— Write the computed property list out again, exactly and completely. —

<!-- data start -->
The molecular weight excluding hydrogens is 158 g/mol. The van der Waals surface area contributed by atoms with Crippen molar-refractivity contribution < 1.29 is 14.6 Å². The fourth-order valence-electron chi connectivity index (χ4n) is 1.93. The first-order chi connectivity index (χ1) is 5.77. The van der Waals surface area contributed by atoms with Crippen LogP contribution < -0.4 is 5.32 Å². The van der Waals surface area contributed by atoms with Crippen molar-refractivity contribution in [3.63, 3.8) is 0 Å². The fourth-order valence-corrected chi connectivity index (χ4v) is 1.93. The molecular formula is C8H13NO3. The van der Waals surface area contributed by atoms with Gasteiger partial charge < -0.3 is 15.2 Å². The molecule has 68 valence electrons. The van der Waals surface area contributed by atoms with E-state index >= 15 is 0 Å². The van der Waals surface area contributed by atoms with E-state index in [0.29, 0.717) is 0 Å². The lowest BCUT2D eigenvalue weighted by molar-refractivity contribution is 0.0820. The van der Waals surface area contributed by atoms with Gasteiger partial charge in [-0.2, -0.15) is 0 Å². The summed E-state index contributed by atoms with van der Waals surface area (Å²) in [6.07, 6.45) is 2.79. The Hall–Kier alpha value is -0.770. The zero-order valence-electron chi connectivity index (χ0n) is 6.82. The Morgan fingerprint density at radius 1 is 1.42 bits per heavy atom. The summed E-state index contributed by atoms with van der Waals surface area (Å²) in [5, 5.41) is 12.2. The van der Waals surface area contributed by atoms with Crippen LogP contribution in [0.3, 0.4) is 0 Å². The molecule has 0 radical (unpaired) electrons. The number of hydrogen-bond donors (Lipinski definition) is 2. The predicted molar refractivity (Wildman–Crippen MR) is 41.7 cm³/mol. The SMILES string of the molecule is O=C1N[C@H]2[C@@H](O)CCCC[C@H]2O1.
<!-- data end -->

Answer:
The molecular weight excluding hydrogens is 158 g/mol. The van der Waals surface area contributed by atoms with Crippen molar-refractivity contribution < 1.29 is 14.6 Å². The fourth-order valence-electron chi connectivity index (χ4n) is 1.93. The first-order chi connectivity index (χ1) is 5.77. The van der Waals surface area contributed by atoms with Crippen LogP contribution < -0.4 is 5.32 Å². The van der Waals surface area contributed by atoms with Crippen molar-refractivity contribution in [3.63, 3.8) is 0 Å². The fourth-order valence-corrected chi connectivity index (χ4v) is 1.93. The molecular formula is C8H13NO3. The van der Waals surface area contributed by atoms with Gasteiger partial charge < -0.3 is 15.2 Å². The molecule has 68 valence electrons. The van der Waals surface area contributed by atoms with E-state index >= 15 is 0 Å². The van der Waals surface area contributed by atoms with E-state index in [0.29, 0.717) is 0 Å². The lowest BCUT2D eigenvalue weighted by molar-refractivity contribution is 0.0820. The van der Waals surface area contributed by atoms with Gasteiger partial charge in [-0.2, -0.15) is 0 Å². The summed E-state index contributed by atoms with van der Waals surface area (Å²) in [6.07, 6.45) is 2.79. The Hall–Kier alpha value is -0.770. The zero-order valence-electron chi connectivity index (χ0n) is 6.82. The Morgan fingerprint density at radius 1 is 1.42 bits per heavy atom. The summed E-state index contributed by atoms with van der Waals surface area (Å²) in [5, 5.41) is 12.2. The van der Waals surface area contributed by atoms with Crippen LogP contribution in [0.3, 0.4) is 0 Å². The molecule has 0 radical (unpaired) electrons. The number of hydrogen-bond donors (Lipinski definition) is 2. The predicted molar refractivity (Wildman–Crippen MR) is 41.7 cm³/mol. The SMILES string of the molecule is O=C1N[C@H]2[C@@H](O)CCCC[C@H]2O1.